his approach, she sighed. Henry. Her quartermaster. He had
held the position for her brother when Jeremy was captain, and
continued to hold it for her. The rank put him right below
her, second in command. In some ways, it gave him more power.
He was her right hand, and though she was loath to admit it,
she doubted she could control the men without him. She had
left him in charge of them last night while she had gone in
search of a dressmaker, and he'd surely had his hands full
trying to prevent anyone from slipping over the side to follow
the lure of rum and women that going ashore promised. They
had been at sea a long time, and most of the crew were eager
for leave. But if anyone knew how to help control these
cutthroats, it was Henry.
"Some of the men are wanting to go ashore," the man announced
at once, barring her way onto the deck.
"Ah, now, Cap'n, girl," he wheedled, tucking his thumbs into
the front of his belt and rolling back on his heels. "Ye know
as well as I that the boys have worked right hard the last few
weeks, and they been real patient 'bout goin' ashore, waitin'
till you was ready to let them. But I'm thinkin' if ye're
awantin' them to stay patient, ye best be lettin' em have a
Drumming her fingers against her leg, Valoree glanced at the
crew gathered on deck. They were all looking pathetically
hopeful. She supposed she had kept them aboard long enough.
But she'd wanted to avoid trouble, and once the men got some
drink into them, they could be a whole passel of that. Still,
they were going to be in port only one more day. If her
appointment with the lawyer hadn't been set for so late in the
afternoon, they would have left already. How ever, she had not
been able to secure an earlier meeting, and none but a
handful had been allowed leave since they had left the
Caribbean more than a month ago. It was no wonder the boys
were looking so hopeful.
Excerpted from Lady Pirate
by Lynsay Sands
Copyright © 2001 by Lynsay Sands .
Excerpted by permission.
All rights reserved. No part of this excerpt may be reproduced or reprinted without permission in writing from the publisher.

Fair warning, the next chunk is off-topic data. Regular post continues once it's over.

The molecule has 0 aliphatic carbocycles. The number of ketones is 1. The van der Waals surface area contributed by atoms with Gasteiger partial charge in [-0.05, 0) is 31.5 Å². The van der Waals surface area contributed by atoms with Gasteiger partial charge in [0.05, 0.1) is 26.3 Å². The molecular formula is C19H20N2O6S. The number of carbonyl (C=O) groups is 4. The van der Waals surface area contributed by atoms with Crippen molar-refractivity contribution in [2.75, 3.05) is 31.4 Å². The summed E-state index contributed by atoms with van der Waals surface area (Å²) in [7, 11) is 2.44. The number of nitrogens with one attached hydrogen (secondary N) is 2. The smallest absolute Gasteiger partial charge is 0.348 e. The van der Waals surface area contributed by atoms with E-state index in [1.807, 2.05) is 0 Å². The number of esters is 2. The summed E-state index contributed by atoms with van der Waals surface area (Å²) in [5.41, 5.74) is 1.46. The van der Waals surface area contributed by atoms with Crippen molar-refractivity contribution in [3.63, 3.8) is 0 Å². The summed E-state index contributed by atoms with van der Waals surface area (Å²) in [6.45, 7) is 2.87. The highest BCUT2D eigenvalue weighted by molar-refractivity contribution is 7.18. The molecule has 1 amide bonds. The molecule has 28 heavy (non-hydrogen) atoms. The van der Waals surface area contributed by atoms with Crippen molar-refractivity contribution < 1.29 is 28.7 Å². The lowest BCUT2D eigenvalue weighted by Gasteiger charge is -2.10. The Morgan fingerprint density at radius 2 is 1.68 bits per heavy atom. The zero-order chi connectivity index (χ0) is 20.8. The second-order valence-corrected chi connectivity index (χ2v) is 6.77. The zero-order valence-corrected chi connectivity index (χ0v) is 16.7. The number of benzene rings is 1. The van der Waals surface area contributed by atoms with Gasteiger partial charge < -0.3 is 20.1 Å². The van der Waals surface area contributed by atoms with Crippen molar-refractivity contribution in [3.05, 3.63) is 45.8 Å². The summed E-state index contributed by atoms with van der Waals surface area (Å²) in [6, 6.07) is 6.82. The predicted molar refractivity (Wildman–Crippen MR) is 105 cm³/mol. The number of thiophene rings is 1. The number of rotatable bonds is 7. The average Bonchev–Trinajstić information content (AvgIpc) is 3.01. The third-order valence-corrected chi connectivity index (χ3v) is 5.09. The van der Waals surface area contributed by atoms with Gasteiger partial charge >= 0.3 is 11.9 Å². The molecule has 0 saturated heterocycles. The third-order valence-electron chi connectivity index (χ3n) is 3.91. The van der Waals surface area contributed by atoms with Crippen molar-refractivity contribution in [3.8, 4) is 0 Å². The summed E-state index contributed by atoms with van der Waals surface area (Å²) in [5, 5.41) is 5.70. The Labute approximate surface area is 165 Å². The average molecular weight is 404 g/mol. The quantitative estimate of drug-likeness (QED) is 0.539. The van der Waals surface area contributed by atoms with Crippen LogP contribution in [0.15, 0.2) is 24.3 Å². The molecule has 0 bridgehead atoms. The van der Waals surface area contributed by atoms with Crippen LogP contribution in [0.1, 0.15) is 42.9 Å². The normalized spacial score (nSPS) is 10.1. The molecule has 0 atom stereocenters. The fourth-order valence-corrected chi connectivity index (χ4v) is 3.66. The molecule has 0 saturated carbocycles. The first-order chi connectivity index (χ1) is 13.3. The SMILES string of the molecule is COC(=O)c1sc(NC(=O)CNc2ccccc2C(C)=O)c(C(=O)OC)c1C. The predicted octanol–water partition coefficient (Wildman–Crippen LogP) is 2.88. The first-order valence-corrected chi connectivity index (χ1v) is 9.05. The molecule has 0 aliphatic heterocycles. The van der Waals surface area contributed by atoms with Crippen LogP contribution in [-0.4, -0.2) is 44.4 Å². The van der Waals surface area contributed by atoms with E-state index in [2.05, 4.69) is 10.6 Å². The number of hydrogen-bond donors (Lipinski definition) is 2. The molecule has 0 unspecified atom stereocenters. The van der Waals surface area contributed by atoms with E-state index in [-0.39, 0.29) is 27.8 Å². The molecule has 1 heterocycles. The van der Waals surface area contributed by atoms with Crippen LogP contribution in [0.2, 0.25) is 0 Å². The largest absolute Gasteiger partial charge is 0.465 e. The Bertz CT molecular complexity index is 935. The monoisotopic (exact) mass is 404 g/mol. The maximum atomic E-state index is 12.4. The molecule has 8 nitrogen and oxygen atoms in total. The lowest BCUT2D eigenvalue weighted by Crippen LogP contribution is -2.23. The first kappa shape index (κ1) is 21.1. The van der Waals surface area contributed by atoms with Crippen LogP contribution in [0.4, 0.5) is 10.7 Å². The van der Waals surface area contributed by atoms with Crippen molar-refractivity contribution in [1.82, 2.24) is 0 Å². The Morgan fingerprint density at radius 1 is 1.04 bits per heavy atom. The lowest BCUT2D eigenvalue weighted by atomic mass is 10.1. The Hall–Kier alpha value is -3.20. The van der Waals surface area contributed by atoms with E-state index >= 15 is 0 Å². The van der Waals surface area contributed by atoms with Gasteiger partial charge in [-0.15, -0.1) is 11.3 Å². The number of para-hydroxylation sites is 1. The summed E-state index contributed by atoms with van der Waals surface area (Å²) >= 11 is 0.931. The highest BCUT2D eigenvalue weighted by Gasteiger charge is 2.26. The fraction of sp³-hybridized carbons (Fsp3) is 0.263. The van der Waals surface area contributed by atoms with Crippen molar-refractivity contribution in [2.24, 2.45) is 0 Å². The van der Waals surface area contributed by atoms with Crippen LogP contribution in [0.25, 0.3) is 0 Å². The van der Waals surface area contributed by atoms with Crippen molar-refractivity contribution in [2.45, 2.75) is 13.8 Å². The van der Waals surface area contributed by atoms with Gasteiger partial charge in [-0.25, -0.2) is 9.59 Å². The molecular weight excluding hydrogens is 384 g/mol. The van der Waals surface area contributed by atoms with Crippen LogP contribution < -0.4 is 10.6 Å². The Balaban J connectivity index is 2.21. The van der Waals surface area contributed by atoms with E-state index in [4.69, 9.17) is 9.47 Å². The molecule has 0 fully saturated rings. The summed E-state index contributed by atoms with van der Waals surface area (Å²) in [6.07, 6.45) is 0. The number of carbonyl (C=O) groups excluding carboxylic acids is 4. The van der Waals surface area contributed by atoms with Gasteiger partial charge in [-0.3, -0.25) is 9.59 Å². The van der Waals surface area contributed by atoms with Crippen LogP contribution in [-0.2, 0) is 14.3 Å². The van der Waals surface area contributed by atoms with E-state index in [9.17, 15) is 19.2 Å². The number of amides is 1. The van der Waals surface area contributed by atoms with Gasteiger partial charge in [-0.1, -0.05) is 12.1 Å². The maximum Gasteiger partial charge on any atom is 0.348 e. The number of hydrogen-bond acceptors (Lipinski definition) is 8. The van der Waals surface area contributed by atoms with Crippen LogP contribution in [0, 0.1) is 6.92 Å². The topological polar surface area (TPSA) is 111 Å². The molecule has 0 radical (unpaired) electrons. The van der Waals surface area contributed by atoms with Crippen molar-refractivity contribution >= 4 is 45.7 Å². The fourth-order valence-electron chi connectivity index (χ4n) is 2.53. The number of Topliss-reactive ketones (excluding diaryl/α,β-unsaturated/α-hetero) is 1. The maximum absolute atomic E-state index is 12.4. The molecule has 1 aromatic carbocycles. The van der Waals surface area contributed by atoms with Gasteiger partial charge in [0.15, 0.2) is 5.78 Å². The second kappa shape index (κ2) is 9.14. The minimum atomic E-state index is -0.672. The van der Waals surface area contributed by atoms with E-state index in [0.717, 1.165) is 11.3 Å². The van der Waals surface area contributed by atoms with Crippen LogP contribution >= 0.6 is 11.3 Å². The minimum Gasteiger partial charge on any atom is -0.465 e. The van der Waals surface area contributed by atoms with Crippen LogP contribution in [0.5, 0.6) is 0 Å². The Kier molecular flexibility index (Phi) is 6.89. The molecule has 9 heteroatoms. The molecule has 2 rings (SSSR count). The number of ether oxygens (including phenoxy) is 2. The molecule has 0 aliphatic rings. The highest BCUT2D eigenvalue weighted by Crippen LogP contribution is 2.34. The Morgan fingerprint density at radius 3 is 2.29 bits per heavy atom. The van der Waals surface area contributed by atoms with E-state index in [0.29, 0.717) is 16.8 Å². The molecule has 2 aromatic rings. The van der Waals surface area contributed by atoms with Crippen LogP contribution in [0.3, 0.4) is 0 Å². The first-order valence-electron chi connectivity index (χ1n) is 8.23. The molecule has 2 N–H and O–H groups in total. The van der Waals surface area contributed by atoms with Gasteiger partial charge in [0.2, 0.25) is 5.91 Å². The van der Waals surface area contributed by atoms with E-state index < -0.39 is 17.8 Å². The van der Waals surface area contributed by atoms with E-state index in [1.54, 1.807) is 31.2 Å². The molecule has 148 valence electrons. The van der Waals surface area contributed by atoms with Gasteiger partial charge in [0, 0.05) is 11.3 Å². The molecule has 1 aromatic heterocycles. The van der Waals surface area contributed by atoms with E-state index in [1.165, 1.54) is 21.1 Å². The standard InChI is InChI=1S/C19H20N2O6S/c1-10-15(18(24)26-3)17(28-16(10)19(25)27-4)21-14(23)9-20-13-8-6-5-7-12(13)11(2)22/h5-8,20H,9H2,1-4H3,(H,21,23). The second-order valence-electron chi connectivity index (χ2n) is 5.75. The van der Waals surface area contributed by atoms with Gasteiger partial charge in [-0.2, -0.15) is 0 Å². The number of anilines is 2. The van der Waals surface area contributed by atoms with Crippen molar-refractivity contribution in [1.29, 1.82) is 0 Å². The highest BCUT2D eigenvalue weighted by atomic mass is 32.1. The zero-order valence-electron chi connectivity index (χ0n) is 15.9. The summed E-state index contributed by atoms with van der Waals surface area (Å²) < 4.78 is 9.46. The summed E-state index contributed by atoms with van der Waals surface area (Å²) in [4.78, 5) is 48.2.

Excerpts are provided by Dial-A-Book Inc. solely for the personal use of visitors to this web site.
Meet the Author
Lynsay Sands is the nationally bestselling author of the Argeneau/Rogue Hunter vampire series, as well as numerous historicals and anthologies. She’s been writing since grade school and considers herself incredibly lucky to be able to make a career out of it. Her hope is that readers can get away from their everyday stress through her stories, and if there are occasional uncontrollable fits of laughter, that’s just a big bonus. Please visit her on the web at lynsaysands.net.
- London, Ontario
- Place of Birth:
- Leamington, Ontario
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Most Helpful Customer Reviews
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When I read this one I didn't get any sleep. I laughed myself silly.
This was her best book and ive read a lot of them. I laught so hard. Silly idea but it works. The hero is just as loveable as the heroine. A book i will probably read again.
Lynsay did it again with this hysterial, historical book. If you are looking for romance, mystery and fun, you can't go wrong.
I wanted to read something light and with humor. The Pirate Lady by Lynsay Sands fit the bill. The plot was outlandish and quite fun. Valoree Ainsley has been raised by her brother, Jeremy, on his privateer ship. Jeremy was a privateer so he could get enough money to repair their family estate that their guardian had destroyed. (It was odd that Valoree says they liked their guardian and the guardian had cared for them, but the guardian did everything in his power to take everything of value and strip the land because it was his right as their guardian.). When Jeremy was killed by a Spanish pirate, Valoree took over his mission. Unfortunately, when he was killed, he had taken a small crew to meet with he King's agent to give him the King's share. The other members didn't know who the agent was, so each time they captured a pirate ship, they put the King's portion aside. Valoree, seen covered in her brothers blood was taken by one of the pirates in the ship they just captured as a ghost and was called Back From The Dead Red. Fast-forward several years. Now, Valoree has the money to repair her estate and is going to meet with her brother's lawyer. Lord Daniel Thurborne is already in the lawyers office when Valoree gets there for her appointment. (The scene prior when Valoree and her crew go to the dressmaker is hilarious! It introduces us to "Aunt" Meg that everyone assumes is a drunken former prostitute, but has a much bigger back story.) At the lawyers office Valoree discovers she has something in common with the annoying Lord Daniel. She must be married and pregnant or have had a baby by age twenty five. AND, her husband must be of noble birth. As Valoree tells the lawyer, that is in less than nine months! The remainder of the book is the adventures and mishaps of the courtship of Valoree and Daniel. It was a comedy of errors and had me laughing throughout the book. I loved Valoree's loyal pirate crew.
Unlike her usual heroinrs, this one was hateful. I like the author's humorous stories, but this one made the heroine seem cheap by making out with one man and insisting on marrying another, even tho she knew better.